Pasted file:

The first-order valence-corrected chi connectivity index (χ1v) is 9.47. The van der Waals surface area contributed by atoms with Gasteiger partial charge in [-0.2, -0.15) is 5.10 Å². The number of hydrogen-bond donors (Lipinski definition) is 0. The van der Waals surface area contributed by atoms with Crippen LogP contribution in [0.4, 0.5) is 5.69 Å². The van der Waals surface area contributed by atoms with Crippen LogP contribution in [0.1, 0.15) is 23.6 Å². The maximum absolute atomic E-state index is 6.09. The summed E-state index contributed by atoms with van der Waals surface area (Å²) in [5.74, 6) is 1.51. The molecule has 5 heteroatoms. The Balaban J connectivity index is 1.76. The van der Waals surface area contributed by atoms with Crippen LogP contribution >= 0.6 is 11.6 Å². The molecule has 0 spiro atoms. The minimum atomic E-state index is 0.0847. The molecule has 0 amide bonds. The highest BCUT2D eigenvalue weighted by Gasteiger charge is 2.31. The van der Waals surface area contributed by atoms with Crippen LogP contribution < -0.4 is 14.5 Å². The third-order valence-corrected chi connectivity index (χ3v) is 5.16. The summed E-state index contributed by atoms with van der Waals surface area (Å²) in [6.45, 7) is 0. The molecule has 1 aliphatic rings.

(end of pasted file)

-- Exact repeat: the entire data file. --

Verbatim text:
The first-order valence-corrected chi connectivity index (χ1v) is 9.47. The van der Waals surface area contributed by atoms with Gasteiger partial charge in [-0.2, -0.15) is 5.10 Å². The number of hydrogen-bond donors (Lipinski definition) is 0. The van der Waals surface area contributed by atoms with Crippen LogP contribution in [0.4, 0.5) is 5.69 Å². The van der Waals surface area contributed by atoms with Crippen LogP contribution in [0.1, 0.15) is 23.6 Å². The maximum absolute atomic E-state index is 6.09. The summed E-state index contributed by atoms with van der Waals surface area (Å²) in [5.74, 6) is 1.51. The molecule has 5 heteroatoms. The Balaban J connectivity index is 1.76. The van der Waals surface area contributed by atoms with Crippen LogP contribution >= 0.6 is 11.6 Å². The molecule has 0 spiro atoms. The minimum atomic E-state index is 0.0847. The molecule has 0 amide bonds. The highest BCUT2D eigenvalue weighted by Gasteiger charge is 2.31. The van der Waals surface area contributed by atoms with Crippen LogP contribution < -0.4 is 14.5 Å². The third-order valence-corrected chi connectivity index (χ3v) is 5.16. The summed E-state index contributed by atoms with van der Waals surface area (Å²) in [6.45, 7) is 0. The molecule has 1 aliphatic rings.